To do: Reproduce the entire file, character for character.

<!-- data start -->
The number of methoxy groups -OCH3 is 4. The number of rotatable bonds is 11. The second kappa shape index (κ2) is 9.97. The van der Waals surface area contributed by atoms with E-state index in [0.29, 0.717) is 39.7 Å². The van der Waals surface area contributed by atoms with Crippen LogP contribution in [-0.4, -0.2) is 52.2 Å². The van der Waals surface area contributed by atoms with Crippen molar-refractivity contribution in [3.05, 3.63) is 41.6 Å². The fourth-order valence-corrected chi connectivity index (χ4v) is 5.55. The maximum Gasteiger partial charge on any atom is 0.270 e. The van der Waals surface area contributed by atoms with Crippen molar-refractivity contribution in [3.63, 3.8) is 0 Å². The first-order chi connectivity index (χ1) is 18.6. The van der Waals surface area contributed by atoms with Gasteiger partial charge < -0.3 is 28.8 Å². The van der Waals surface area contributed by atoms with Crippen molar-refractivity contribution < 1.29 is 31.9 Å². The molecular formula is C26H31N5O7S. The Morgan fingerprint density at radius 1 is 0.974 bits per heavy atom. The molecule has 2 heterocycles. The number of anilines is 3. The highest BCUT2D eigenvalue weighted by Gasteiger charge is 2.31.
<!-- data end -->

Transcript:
The number of methoxy groups -OCH3 is 4. The number of rotatable bonds is 11. The second kappa shape index (κ2) is 9.97. The van der Waals surface area contributed by atoms with E-state index in [0.29, 0.717) is 39.7 Å². The van der Waals surface area contributed by atoms with Crippen LogP contribution in [-0.4, -0.2) is 52.2 Å². The van der Waals surface area contributed by atoms with Crippen molar-refractivity contribution in [3.05, 3.63) is 41.6 Å². The fourth-order valence-corrected chi connectivity index (χ4v) is 5.55. The maximum Gasteiger partial charge on any atom is 0.270 e. The van der Waals surface area contributed by atoms with Crippen molar-refractivity contribution in [3.63, 3.8) is 0 Å². The first-order chi connectivity index (χ1) is 18.6. The van der Waals surface area contributed by atoms with Gasteiger partial charge < -0.3 is 28.8 Å². The van der Waals surface area contributed by atoms with Crippen molar-refractivity contribution < 1.29 is 31.9 Å². The molecular formula is C26H31N5O7S. The Morgan fingerprint density at radius 1 is 0.974 bits per heavy atom. The molecule has 2 heterocycles. The number of anilines is 3. The highest BCUT2D eigenvalue weighted by Gasteiger charge is 2.31.